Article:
Daniel Twining Featured in Tribute to John McCain in The Weekly Standard

John McCain, Hero

The Weekly Standard 

By Tod Lindberg 

A long time ago, and for no particular religious reason, I decided the psalmist was right: “Put not your trust in princes.” The point the unknown author was making is that it’s God, not some son of man, in whom one should trust. But regardless, it has seemed to me eminently true that princes are not trustworthy. I especially like the term “princes” because it’s more encompassing than “kings” would be. It seems to evoke the totality of the class of politicians, from the time of the psalms unto this democratic age.

I have made one exception in the years since, and that was for John McCain. I never worked for the man, except as an informal and unpaid adviser on national security to his 2008 presidential campaign. Perhaps that contributed to my ability to trust him: I thereby avoided finding myself the object of one of his famous outbursts of temper. But maybe not, because not one of the dozens of people I know who worked for him, and who presumably were at one time or another on the receiving end of one of his tirades, had anything but love and loyalty for him.

This is unusual for anyone, let alone a politician. Maybe I just never met the disgruntled ones, but you’d expect them to have surfaced, especially during the presidential campaigns, the primary in 2000 and the general in 2008. Yes, reports on the temper came out, and whisperings about the lack of fitness for office such outbursts might indicate. But that struck me then and has since as nonsense, not only because temper is a common trait among politicians but also because none of those who were closest to McCain seemed to hold it against him.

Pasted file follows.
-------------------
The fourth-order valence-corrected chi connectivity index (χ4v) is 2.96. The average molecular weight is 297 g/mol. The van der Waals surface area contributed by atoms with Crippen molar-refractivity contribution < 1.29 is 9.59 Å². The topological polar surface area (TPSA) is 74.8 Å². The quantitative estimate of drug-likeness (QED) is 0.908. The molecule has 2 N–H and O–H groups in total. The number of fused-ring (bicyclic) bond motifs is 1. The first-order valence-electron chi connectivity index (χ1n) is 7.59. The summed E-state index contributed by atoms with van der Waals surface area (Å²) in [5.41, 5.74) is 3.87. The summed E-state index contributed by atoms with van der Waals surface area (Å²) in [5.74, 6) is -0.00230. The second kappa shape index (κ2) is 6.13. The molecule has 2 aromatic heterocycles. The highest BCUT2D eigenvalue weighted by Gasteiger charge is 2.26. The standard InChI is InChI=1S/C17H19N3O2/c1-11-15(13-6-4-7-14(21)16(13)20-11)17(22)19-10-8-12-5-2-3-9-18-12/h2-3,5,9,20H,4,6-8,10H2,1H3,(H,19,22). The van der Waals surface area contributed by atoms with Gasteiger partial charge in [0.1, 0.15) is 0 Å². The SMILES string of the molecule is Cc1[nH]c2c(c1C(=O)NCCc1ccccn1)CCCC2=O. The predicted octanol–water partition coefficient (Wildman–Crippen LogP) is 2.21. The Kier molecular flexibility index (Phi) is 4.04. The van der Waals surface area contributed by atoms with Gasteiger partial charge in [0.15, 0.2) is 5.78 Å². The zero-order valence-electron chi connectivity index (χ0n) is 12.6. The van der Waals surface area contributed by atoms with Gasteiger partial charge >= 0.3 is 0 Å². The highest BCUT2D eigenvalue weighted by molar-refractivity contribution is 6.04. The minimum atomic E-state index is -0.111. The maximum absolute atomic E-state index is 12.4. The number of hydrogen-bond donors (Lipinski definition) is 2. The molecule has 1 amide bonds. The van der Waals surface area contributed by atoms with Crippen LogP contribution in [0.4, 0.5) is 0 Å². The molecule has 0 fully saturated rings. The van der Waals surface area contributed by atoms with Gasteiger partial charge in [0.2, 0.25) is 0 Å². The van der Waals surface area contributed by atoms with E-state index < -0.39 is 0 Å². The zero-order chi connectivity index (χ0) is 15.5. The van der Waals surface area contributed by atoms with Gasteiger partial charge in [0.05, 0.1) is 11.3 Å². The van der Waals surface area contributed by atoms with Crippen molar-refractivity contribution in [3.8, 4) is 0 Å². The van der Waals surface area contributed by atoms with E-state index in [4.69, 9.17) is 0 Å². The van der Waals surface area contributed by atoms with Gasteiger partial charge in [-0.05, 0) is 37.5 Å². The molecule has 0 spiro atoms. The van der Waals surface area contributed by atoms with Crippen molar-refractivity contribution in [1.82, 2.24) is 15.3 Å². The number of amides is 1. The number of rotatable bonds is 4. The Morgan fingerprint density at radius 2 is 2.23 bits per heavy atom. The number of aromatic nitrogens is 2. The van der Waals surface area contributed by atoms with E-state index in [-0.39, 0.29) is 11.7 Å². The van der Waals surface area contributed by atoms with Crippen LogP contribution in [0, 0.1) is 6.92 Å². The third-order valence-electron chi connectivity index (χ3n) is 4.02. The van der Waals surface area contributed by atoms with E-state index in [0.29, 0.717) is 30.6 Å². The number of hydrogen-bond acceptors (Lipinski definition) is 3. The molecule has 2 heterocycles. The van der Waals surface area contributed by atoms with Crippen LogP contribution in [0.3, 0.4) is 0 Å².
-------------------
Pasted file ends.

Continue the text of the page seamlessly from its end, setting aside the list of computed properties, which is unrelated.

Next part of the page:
Because I never worked for him on a daily basis, my recollection of our interactions over the years is vivid. At a McCain Institute barbeque one lovely spring evening at his ranch in Arizona, for example, I introduced him to my wife with these words: “One thing you and I have in common, senator, is that we both married beautiful women.” Now, here’s a test of character for you: I think most politicians at such a moment would seize on such a remark to spin the introduction into something about themselves. Not McCain. He beamed at my wife and shook her hand as if no one else was there. It makes an impression, the bestowal of one’s full attention. McCain understood that part of being charming is being charmed.